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Crews cleaning up after Zion National Park flash flood

By Associated Press - | Jul 1, 2021
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In this photo provided by the National Park Service is the scene after a flash flood in Zion National Park, Utah on Tuesday, June 29, 2021. Zion National Park reopened with modified operations Wednesday after a flash flood swept through portions of southern Utah. Park officials are urging visitors to exercise caution and to expect delays as clean up efforts continue and damage is assessed following Tuesday's flood.

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In this photo provided by the National Park Service is the scene after a flash flood in Zion National Park, Utah on Wednesday, June 30, 2021. Zion National Park reopened with modified operations Wednesday after a flash flood swept through portions of southern Utah. Park officials are urging visitors to exercise caution and to expect delays as clean up efforts continue and damage is assessed following Tuesday's flood.

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In this photo provided by the National Park Service is the scene after a flash flood in Zion National Park, Utah on Wednesday, June 30, 2021. Zion National Park reopened with modified operations Wednesday after a flash flood swept through portions of southern Utah. Park officials are urging visitors to exercise caution and to expect delays as clean up efforts continue and damage is assessed following Tuesday's flood.

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In this photo provided by the National Park Service is the scene after a flash flood in Zion National Park, Utah on Tuesday, June 29, 2021. Zion National Park reopened with modified operations Wednesday after a flash flood swept through portions of southern Utah. Park officials are urging visitors to exercise caution and to expect delays as clean up efforts continue and damage is assessed following Tuesday's flood.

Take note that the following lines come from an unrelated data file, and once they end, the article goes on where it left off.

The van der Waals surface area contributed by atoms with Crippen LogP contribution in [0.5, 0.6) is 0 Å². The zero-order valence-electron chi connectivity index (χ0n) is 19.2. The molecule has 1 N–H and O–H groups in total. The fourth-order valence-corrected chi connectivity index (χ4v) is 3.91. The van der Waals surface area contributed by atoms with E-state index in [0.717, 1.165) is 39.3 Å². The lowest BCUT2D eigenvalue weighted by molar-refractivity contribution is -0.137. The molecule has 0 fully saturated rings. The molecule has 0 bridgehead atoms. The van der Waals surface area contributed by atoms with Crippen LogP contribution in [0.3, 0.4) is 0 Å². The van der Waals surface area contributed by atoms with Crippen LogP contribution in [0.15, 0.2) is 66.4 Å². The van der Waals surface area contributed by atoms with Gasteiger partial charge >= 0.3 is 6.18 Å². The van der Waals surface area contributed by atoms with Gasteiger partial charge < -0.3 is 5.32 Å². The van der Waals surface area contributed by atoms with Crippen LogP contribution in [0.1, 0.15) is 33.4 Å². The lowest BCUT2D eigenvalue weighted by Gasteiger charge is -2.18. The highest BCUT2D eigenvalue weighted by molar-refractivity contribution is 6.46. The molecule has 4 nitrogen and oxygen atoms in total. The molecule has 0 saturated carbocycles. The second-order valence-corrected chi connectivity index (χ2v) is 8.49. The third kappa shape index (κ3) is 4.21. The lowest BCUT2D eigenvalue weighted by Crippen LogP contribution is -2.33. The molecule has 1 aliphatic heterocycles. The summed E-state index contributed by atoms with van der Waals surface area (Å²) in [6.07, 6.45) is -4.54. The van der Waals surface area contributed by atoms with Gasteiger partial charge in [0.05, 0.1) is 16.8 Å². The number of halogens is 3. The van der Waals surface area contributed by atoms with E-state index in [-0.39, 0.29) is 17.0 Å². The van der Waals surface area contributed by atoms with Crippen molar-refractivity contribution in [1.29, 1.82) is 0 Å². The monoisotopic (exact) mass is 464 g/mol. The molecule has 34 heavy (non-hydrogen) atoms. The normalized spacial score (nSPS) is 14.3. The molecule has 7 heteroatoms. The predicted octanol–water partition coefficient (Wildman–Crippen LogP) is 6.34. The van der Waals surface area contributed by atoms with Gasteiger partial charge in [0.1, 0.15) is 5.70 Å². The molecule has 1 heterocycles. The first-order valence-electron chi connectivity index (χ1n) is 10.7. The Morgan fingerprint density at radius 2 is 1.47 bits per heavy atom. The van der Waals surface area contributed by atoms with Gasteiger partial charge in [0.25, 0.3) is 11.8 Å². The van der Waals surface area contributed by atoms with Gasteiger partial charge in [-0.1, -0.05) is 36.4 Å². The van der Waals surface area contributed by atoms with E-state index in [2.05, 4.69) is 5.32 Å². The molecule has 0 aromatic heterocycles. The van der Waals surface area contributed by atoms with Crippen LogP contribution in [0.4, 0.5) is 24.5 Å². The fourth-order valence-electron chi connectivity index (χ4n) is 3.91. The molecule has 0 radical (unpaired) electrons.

SPRINGDALE — Zion National Park officials and business owners in a nearby tourist town were still cleaning up and assessing the damage Thursday from a massive flash flood that ripped through the popular red rock park, sending mud and debris onto streets. No injuries were reported.

Tuesday’s flash flood hit an area in the southern portion of the park with buildings, allowing people to take shelter from the water and the hidden debris, such as logs and rocks, it can often carry, park spokesperson Amanda Rowland said.

“We’re very lucky,” she said.

In 2015, seven hikers were killed there when a storm flooded a narrow canyon.

Roads have been cleared in the park, allowing cars and park shuttles to get around but drivers were being asked to drive carefully and to go slowly around equipment, Rowland said. Shuttle buses were not running in neighboring Springdale, where debris was still being removed, she said.

When the rain started, Stacy Cathey and her husband, Rodney Smith, of Atlanta, who were visiting the park with another couple, were in a van in a parking lot at the entrance Springdale, which they said filled up like a swimming pool within about 20 minutes, KSTU-TV reported.

They were at the bottom of the lot and realized they needed to get to higher ground to avoid being trapped, Smith said.

“I just, pedal to the metal, get the heck out of there,” he recounted.

Zion and the rest of the U.S. Southwest experiences monsoon season during the summer in which afternoon thunderstorms can bring heavy rain. Since many visitors to Zion also travel to other national parks in Utah, Rowland urged them to check the daily flooding potential for the parks in deciding when to visit each one.

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